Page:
If you look at the President's Rose Garden statements after the Benghazi assassinations, there is indeed a statement that America will never bow to terror, but Obama's claim that he called the attack in Benghazi an "act of terror" is untrue. Reading the transcript of the Rose Garden statements, it's clear that they are much more deliberately ambiguous than other statements by Obama and his spokespeople, referring to the "despicable" video that "sparked" the unrest. Obama lauds the dead Ambassador, other non-military US personnel living overseas, states that his administration is against anyone offending others' religious sensibilities, references the original 9-11 attacks, and then says that America will never bow to terror. But in saying so, he doesn't characterize the specific attack in Benghazi as an "act of terror."
A casual listener to Obama's speech, then, might have been surprised to learn that the President was characterizing the attack as terrorism, when he and his mouthpieces continued to trot out the line for a couple of weeks that the embassy attack was "sparked" by outrage at the "despicable" video. At the time the President and others began actually characterizing the Benghazi embassy attack as an act of terror, they were actually called out on the change in their narrative, and then countered by saying that that change was prompted by new information that they were just receiving.
When Romney called Obama on his claim that he had called the Benghazi attack an "act of terror" in his speech, Obama smugly challenged Romney to "go on" and complete his accusation that that was not what the President had said, and then urged him to "check the transcript," which moderator Candy Crowley conveniently had on hand, and which she conned in a nanosecond, before jumping in to back up the President's claim. Later, Crowley would say that Romney was right in the main, but that he had "used the wrong word." However, it was Obama's original statement which was vaporous, and the reference to "acts of terror" doesn't clearly connect with the specific act of terror in Benghazi. Given the President's earlier invocation of the original 9-11, and the subsequent mischaracterizations of his spokescreatures and himself, that seems like a matter of contrived interpretation after the fact placed on a deliberately vague statement.
At Mediaite, Noah Rothman states (rather generously) that Obama could not possibly have known what a gift Crowley was going to give him. But when you consider Crowley's rather convenient role in helping to rewrite the matter in the President's favor, that seems to me naive. When Crowley lunged to protect Obama, she moved beyond moderating. It's not that Obama didn't say "acts of terror," rather than "an act of terror," as he claimed (and got the word wrong); it's that given the transcript it's a stretch to conclude that when Obama said it, he meant anyone to connect it at the time he made the statement to what had transpired in Benghazi, which he and his administration were still characterizing as a spontaneous demonstration against a YouTube film trailer that got out of hand. Nobody in the MSM at all, including Crowley, took the President's Rose Garden remarks as an clear enunciation of the position that what had characterized the Benghazi atrocity as an "act of terror."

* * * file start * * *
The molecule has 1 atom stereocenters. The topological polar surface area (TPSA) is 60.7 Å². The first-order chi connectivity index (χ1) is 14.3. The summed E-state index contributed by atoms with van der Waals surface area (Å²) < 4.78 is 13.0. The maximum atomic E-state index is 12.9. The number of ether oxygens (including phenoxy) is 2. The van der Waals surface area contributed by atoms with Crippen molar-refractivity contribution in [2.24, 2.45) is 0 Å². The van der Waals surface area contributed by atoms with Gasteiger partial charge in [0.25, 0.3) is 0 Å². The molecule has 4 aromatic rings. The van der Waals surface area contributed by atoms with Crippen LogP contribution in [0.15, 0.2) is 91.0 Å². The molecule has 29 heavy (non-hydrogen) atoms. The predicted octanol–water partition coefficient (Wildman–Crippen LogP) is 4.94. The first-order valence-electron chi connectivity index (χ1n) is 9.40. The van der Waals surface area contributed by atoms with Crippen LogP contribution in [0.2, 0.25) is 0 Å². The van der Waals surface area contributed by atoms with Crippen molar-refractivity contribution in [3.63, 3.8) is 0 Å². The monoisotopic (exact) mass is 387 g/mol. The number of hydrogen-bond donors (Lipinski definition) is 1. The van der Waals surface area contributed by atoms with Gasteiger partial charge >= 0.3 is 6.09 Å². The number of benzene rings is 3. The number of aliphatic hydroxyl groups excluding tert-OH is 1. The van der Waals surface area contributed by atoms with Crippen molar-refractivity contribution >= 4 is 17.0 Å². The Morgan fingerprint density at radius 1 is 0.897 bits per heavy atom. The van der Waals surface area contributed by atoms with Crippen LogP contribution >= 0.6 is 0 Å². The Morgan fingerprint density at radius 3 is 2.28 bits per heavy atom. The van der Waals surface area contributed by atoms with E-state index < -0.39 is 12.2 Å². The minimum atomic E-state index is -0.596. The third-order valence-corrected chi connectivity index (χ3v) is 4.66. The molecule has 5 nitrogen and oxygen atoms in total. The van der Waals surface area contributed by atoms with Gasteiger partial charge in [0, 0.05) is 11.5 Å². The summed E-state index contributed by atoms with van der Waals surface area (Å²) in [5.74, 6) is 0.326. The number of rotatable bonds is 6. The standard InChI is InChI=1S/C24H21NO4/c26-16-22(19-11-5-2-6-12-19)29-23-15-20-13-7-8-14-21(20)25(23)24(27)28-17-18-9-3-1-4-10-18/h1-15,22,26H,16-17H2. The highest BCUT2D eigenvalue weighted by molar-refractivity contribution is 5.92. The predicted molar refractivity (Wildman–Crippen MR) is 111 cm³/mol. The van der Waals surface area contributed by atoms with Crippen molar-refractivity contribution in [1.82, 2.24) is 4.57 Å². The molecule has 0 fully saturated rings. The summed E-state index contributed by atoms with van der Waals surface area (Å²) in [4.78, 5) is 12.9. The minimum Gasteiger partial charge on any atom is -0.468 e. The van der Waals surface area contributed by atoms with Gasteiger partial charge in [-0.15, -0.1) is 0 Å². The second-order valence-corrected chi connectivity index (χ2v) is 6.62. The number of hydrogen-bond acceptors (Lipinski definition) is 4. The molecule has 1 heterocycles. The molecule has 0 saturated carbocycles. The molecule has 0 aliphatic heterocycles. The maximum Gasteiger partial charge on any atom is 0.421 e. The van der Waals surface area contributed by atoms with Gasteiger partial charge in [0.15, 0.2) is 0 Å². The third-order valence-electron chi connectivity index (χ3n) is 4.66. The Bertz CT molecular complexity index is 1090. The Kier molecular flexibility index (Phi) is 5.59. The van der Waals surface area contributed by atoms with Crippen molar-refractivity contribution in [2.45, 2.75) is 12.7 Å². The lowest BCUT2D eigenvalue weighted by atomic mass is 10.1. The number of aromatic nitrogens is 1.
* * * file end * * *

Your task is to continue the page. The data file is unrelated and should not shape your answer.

And another thing: many in the audience of "undecided voters" chosen to attend actually began to applaud at that point. Some accounts say that it was the First Lady who started the applause, which was not supposed to be permitted during the debate, but for what were they applauding? Here are a bunch of undecided voters who cheer Candy Crowley for jumping in on the President's side . . . because they alone among the American electorate recalled exactly what it was that Obama said in his Rose Garden address? I don't think so.
Yeah, I'm going there. I think Crowley and some of the audience were complicit in a scheme hatched by the President and his team to try to discredit Romney regarding Libya. Obama was fulminating against his political opponents questioning the honesty of him and his mouthpieces regarding what happened in Benghazi, but the Rose Garden statement was never meant to convey the impression that Obama believed that the attack was an act of terror, no matter what Obama may have believed or not at the time he made the statement. It was artfully contrived not to give that impression. Jay Carney's statements that the attacks were "sparked" by the anti-Muslim film were also supposed to give him some cover, until very belatedly, even after Obama himself had begun to characterize it as a terrorist attack, it was learned that there was no demonstration—copycatting that in Cairo or elsewhere—at all. Obama did not intend to convey the truth; he intended to cover his ass. But the administration went right ahead and tried to find out whether the press and public would swallow the story about the film—"which we had nothing to do with"—being the cause of, or later providing the "spontaneous uprising" cover for, the attack. Obama and company intended to deceive, and they calculated that the MSM would come to their aid and quash the story more effectively than they did, but they were also desperate enough to hang onto their fiction that they stuck to it much longer than they should have.
Candy Crowley was deliberately deployed to help them cover their lies with yet another one. She, and at least some of the audience members, were in on the caper.
There's another debate, and it's on foreign policy.